Monthly Archives: October 2020
You always learn so much when you read a novel by Jodi Picoult. It might be about humpback whales, organ transplants, elephants, the Holocaust, school shootings, wolves, suicide or music therapy. Picoult’s research is impeccable and exhaustive.
Her latest novel The Book of Two Ways is no different. This time her main character Dawn is a death doula. I had heard of death doulas before but I didn’t know much about the profession. The Book of Two Ways provided me with valuable insight into the services they offer and how important their work can be for many families.
Dawn was studying to be an Egyptologist before she became a death doula and so we also learn all about ancient Egypt. We are introduced to Egyptian gods, family structure, literature and geography as well as the modern archaeological methods used to unearth and study artefacts in Egypt.
Although I enjoyed learning about death doulas and Egypt while I read The Book of Two Ways, I felt like Jodi’s desire to inform and enlighten us about those topics interfered with the drama of the story. At some points, several consecutive pages were dedicated to helping us understand new concepts complete with diagrams and that tended to take me out of the story.
This was not the case with the last two Jodi Picoult books I read Small Great Things which was about white supremacy and racism or A Spark of Light which addressed the abortion issue. In those novels, I felt she struck a better balance between the drama of the story and the thought-provoking information she wanted to relay.
In The Book of Two Ways Dawn, our protagonist is trying to make a tough decision. Should she stay with her physicist husband Brian and their teenage daughter Meret with whom she has built a rewarding and comfortable life in Boston? Or should she go back to Wyatt a man she loved passionately in the past? He was a fellow archaeologist when she was a graduate student doing an internship in Egypt.
Although one learns to expect surprise endings in a Picoult novel I was not a fan of the ending in this book.
Some of you may remember that my word for the year is ‘listen’ and so I thought it might be time for a little update on my progress. One of the things I’ve been listening to every week in recent months is a radio show my son hosts on CKUW 95.9 FM called Binky Pinder’s Fun House.
On his show, Bucky has introduced me to lots of new music I would never have listened to otherwise. Bucky is a professional musician and before the pandemic toured and performed with his band Royal Canoe at venues around the world. He knows quite a number of the performers featured on his radio program personally or has performed at the same musical events with them. So it is interesting to hear his commentary and stories as he introduces the various artists.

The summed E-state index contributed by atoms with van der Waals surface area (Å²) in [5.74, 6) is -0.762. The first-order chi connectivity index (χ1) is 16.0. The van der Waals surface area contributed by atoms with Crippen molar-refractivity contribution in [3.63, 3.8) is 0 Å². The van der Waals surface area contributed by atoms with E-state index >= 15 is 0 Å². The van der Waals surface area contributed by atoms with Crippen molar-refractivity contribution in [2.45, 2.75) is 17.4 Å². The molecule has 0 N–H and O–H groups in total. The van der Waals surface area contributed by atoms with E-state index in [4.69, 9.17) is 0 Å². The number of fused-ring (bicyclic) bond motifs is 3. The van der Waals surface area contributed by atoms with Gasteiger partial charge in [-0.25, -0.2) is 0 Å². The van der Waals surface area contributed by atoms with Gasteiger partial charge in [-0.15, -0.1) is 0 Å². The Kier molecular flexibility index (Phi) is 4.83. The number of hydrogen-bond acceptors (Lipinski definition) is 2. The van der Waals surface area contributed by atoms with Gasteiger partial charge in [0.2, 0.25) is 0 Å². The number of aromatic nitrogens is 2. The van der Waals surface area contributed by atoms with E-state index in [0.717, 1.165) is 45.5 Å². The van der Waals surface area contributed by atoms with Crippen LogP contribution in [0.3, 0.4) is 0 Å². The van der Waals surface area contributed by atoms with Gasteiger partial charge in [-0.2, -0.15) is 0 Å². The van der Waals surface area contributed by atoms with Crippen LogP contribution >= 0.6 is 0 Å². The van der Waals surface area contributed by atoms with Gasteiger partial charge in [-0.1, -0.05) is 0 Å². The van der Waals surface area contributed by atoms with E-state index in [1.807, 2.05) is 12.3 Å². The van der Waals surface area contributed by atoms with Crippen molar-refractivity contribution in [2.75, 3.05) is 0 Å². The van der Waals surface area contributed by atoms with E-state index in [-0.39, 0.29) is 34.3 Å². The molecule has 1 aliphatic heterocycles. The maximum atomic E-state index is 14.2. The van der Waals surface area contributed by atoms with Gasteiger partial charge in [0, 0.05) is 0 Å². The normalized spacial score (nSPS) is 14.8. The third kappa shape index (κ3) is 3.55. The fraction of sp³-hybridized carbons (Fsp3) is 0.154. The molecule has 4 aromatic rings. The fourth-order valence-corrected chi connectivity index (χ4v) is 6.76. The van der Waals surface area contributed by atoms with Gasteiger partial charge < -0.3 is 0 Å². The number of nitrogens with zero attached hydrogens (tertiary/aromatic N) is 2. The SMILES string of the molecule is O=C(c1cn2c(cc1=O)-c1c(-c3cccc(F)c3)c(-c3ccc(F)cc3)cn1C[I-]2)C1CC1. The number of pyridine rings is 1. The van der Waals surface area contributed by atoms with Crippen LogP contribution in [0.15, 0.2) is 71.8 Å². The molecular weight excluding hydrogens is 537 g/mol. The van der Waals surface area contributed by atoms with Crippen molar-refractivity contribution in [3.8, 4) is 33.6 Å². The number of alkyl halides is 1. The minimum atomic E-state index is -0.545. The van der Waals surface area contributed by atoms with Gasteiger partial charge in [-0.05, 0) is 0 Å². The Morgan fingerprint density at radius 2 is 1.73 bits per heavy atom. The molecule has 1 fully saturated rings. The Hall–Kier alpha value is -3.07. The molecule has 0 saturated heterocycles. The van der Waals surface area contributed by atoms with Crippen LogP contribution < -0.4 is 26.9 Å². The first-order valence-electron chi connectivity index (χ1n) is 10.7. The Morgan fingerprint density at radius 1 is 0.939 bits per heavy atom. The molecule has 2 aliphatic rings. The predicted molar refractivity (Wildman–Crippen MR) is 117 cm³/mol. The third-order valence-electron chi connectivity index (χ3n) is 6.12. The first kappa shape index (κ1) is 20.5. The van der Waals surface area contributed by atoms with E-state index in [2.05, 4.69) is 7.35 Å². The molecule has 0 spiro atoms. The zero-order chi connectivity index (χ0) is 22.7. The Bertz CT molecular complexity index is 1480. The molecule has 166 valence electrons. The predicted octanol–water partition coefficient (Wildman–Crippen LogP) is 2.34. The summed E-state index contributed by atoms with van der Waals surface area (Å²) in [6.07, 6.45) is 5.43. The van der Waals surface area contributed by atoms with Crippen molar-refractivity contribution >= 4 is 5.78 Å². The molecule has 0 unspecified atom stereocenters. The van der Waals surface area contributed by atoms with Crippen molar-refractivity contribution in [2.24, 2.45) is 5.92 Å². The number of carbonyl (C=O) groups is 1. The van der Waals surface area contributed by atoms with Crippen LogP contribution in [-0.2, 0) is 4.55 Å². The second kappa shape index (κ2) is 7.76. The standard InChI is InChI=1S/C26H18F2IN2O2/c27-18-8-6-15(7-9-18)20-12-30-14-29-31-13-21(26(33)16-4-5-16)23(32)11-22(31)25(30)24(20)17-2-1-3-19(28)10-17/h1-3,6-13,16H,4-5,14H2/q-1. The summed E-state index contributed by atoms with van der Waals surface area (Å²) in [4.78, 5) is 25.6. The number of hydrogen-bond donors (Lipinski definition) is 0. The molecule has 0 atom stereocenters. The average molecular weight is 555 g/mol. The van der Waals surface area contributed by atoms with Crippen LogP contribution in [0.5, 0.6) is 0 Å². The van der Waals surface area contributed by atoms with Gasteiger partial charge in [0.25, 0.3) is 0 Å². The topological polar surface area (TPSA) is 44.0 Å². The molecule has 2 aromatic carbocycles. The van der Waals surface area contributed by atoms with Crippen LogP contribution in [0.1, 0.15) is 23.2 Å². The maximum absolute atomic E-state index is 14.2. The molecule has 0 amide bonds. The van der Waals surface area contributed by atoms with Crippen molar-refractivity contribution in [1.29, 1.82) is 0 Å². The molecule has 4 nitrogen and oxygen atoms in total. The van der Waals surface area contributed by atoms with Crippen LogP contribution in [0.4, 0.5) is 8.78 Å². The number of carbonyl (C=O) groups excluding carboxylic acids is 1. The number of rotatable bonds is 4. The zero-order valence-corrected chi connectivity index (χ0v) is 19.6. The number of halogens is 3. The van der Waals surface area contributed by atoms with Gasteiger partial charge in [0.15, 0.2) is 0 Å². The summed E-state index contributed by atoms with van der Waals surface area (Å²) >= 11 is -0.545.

He also connects many of the songs to personal experiences and so I am learning some new things about my son as I listen to the show.
During a multi-episode series, we listened to the songs that were in Bucky’s top ten rankings each year for approximately the past decade. During another series, the radio show toured North America vicariously. We stopped in at various cities along the way to listen to music that originated in that particular city.
I listened to a show with just instrumental music, another with loud music, one with quiet music, and another where Bucky interviewed different people who are devoted fans of the album Left and Leaving. It is by the Winnipeg band The Weakerthans.
One October program had songs that featured the autumn season in some way. In a recent show, Bucky interviewed Free Press columnist Ben Sigurdson and several other guests about their affection for an album by Radio Head called Kid A.
I look forward to having my musical tastes enriched and often challenged each week when I tune into the program. Here are just two examples of the songs my son has introduced me to that are now part of my music library.
2000 Places by Polyphonic Spree
Some of the words of this song are just what our world needs right now.
You gotta be strong…..
I stumble my way towards the mirror…….
Face just what I’m made of.
Well, I’m not young, but I’m not through.